The negotiations around the repeal of Obamacare laid bare the cruel underbelly of Donald Trump's politics. He never actually had a plan for delivering on his campaign promise of better healthcare, for more people at a lower cost; it was just a great applause line at his rallies. He knows the depth of trust that his supporters have invested in him, but showed no compunction about turning his back on their interests in pursuit of his own, when the time came. As the legislation moved forward, it became apparent that if the price of winning--which for Trump was defined as destroying Barack Obama's signature creation--was selling his core supporters down the river and saddling them with higher costs, reduced benefits and less access to healthcare, Trump was fully prepared to accept that deal.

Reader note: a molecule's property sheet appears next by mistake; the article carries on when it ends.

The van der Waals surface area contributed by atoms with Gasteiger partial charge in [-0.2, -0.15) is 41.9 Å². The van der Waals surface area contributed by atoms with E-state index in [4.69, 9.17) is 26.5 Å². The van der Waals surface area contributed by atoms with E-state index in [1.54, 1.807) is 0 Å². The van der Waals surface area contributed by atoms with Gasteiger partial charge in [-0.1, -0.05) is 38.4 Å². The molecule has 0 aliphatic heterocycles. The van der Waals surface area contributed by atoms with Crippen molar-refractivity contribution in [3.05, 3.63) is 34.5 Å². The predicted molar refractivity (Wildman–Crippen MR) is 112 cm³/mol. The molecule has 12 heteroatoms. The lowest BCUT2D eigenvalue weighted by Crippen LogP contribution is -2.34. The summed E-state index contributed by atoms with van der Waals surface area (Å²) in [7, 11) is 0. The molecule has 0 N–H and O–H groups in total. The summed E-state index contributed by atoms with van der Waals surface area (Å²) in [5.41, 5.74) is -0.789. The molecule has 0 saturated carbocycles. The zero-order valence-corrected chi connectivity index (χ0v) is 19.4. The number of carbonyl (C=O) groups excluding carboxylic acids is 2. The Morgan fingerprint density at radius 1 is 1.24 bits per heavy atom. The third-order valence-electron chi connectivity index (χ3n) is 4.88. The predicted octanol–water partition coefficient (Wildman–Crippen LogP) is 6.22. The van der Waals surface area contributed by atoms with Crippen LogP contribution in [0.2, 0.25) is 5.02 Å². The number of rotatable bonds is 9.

Most Americans were not fooled about the impacts of the deal that was in the works. By the time the healthcare bill came up for a vote, the public had soured on the entire exercise. According to the Quinnipiac poll, only 17% of those polled supported the bill. Yet buried within the Quinnipiac numbers was that continuing enigma of American politics--the Trump voter. Alone among the demographic sub-groups polled, a majority of non-college educated whites supported the Republican healthcare plan, notwithstanding the analyses by the Congressional Budget Office and the Kaiser Family Foundation that suggested that those families stood to lose the most in terms of increased health insurance cost, reduced benefits or lost coverage compared to the Affordable Care Act status quo.